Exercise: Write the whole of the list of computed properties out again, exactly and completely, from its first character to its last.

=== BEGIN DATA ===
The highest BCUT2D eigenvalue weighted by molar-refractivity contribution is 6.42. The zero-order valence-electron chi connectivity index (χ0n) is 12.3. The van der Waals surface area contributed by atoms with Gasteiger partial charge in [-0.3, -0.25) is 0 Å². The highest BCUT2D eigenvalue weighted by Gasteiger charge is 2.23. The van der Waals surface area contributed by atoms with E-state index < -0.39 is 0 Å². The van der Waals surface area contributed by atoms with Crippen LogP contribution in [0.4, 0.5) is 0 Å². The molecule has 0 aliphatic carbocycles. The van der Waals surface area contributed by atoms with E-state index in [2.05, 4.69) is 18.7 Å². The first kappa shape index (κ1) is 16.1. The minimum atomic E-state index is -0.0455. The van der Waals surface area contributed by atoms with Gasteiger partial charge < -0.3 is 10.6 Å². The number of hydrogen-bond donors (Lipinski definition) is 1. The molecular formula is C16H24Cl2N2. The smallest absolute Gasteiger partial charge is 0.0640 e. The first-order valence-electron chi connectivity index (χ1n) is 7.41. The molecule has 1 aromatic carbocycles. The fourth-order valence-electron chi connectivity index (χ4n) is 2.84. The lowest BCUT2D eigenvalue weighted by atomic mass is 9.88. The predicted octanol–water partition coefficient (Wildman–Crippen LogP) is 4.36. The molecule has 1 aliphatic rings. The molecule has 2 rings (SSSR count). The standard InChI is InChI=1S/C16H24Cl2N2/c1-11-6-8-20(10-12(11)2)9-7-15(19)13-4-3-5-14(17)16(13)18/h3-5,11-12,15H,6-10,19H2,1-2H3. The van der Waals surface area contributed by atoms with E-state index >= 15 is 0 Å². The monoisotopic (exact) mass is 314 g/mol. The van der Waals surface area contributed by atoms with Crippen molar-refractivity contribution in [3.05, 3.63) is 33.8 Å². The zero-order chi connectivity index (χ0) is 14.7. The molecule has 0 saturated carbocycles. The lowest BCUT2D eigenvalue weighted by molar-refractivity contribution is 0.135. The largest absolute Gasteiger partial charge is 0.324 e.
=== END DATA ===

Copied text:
The highest BCUT2D eigenvalue weighted by molar-refractivity contribution is 6.42. The zero-order valence-electron chi connectivity index (χ0n) is 12.3. The van der Waals surface area contributed by atoms with Gasteiger partial charge in [-0.3, -0.25) is 0 Å². The highest BCUT2D eigenvalue weighted by Gasteiger charge is 2.23. The van der Waals surface area contributed by atoms with E-state index < -0.39 is 0 Å². The van der Waals surface area contributed by atoms with Crippen LogP contribution in [0.4, 0.5) is 0 Å². The molecule has 0 aliphatic carbocycles. The van der Waals surface area contributed by atoms with E-state index in [2.05, 4.69) is 18.7 Å². The first kappa shape index (κ1) is 16.1. The minimum atomic E-state index is -0.0455. The van der Waals surface area contributed by atoms with Gasteiger partial charge < -0.3 is 10.6 Å². The number of hydrogen-bond donors (Lipinski definition) is 1. The molecular formula is C16H24Cl2N2. The smallest absolute Gasteiger partial charge is 0.0640 e. The first-order valence-electron chi connectivity index (χ1n) is 7.41. The molecule has 1 aromatic carbocycles. The fourth-order valence-electron chi connectivity index (χ4n) is 2.84. The lowest BCUT2D eigenvalue weighted by atomic mass is 9.88. The predicted octanol–water partition coefficient (Wildman–Crippen LogP) is 4.36. The molecule has 1 aliphatic rings. The molecule has 2 rings (SSSR count). The standard InChI is InChI=1S/C16H24Cl2N2/c1-11-6-8-20(10-12(11)2)9-7-15(19)13-4-3-5-14(17)16(13)18/h3-5,11-12,15H,6-10,19H2,1-2H3. The van der Waals surface area contributed by atoms with E-state index >= 15 is 0 Å². The monoisotopic (exact) mass is 314 g/mol. The van der Waals surface area contributed by atoms with Crippen molar-refractivity contribution in [3.05, 3.63) is 33.8 Å². The zero-order chi connectivity index (χ0) is 14.7. The molecule has 0 saturated carbocycles. The lowest BCUT2D eigenvalue weighted by molar-refractivity contribution is 0.135. The largest absolute Gasteiger partial charge is 0.324 e.